On June 12, Cerce and I Kill Giants dual headlined at The Sinclair and invited their friends Pink Navel and Dump Him along. At 4 acts total, the night was a long and loud one. But there was good fun, good people to see, and a jovial, friendly atmosphere in the venue. I’ll be perfectly honest, I’m not into screamo/emo/hardcore music. “Sugar We’re Goin Down”? That’s some good shit. But beyond that, I’m quite clueless and don’t have a real ear for its tradition or landmark groups. So, I’d like to forfeit over any implied authority I may have and say I think I went because it was an option to see Pink Navel at the Sinclair – and I jumped on it.
Navel is a Boston favorite, a local rapper who is one of the few hip-hop artists who has truly coalesced with the hardcore/punk/basement scene in Boston. My friend tapped me on the shoulder about a year and a half ago: “You ever hear of Pink Navel? I think you’d like them”. I’ve seen them a few times now, and every time is a true pleasure. I love the beats, I love the attitude, I love the lyrics, I love the contrast that their sets usually provide to a generally rock focused show. And boy, was this one where Navel especially contrasted. They even joked playfully at the end of their set how the show would really begin now “and the rapper would get off the stage”… or something like that.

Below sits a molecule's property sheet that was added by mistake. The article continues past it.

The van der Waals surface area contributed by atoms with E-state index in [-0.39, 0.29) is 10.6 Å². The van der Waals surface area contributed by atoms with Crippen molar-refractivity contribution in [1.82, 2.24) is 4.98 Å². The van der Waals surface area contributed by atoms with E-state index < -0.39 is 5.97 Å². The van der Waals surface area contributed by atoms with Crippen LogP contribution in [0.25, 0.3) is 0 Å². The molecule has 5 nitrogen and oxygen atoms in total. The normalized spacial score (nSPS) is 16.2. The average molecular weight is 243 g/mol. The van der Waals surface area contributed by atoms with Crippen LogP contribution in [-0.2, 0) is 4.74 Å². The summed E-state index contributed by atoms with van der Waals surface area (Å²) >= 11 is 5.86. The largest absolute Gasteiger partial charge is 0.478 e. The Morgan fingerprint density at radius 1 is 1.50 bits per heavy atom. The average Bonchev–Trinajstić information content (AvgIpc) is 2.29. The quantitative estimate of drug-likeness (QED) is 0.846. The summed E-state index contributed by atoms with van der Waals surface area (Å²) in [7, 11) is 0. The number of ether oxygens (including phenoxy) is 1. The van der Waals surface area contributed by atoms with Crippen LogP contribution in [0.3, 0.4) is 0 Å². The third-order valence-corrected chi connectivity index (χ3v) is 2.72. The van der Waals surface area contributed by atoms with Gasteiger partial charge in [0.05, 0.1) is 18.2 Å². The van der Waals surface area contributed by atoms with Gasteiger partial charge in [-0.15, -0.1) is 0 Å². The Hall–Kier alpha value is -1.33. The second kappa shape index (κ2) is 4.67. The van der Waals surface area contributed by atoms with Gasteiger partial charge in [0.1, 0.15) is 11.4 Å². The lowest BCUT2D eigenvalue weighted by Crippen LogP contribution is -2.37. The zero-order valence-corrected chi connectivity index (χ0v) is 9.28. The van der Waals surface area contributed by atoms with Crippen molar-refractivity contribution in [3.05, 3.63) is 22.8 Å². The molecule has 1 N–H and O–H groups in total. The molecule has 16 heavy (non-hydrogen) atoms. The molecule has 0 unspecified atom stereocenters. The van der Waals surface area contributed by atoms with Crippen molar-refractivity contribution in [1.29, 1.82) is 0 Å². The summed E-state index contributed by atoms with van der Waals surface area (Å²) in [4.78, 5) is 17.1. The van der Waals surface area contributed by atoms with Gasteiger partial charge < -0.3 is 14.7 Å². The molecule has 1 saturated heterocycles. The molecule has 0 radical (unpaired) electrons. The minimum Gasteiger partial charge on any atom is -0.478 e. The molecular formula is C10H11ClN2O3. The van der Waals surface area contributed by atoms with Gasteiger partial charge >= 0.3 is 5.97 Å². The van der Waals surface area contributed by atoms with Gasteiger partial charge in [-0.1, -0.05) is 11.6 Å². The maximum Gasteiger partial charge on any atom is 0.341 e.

To my own fault, Dump Him and Cerce’s sets were sort of a blur to me. It’s nothing against their music – I can only remember guitar distortion, a man shouting about blood and bruises onstage, thumping, and a spirited moshpit during Cerce’s set. Besides that, I can’t really report on much else in this section. Maybe I just needed a snack.
My favorite band of the night was the final group I Kill Giants. They blended more recognizable pop elements and covered a greater length of songwriting territory than any of the other rock groups. They looked like a relatively happy troop of people too, sharing the time singing lead vocals and playing around each other to provide space for everyone to have their moment. Primarily, I felt this was a democratic group of folks who had a fairly good set of songs under their belt. If there’s one thing I can really use to identify with emo, its how the songs can reach a…well…“heightened emotional moment”. I think people just call it the breakdown. You know that part when the drums clear away, everything gets kind of quiet, there’s a clean-spacious guitar, a singer screaming a somewhat vague and thus relatable lyric? “I wanted you to stayyyyyy!! but you weren’t there for me!!!! I needed you there for me!!!!” Yeah something like that. I’m being a little silly here, but I Kill Giants hit a good few of these moments and I think I felt mine and a few of the other folks in the room’s hearts jump up a little bit.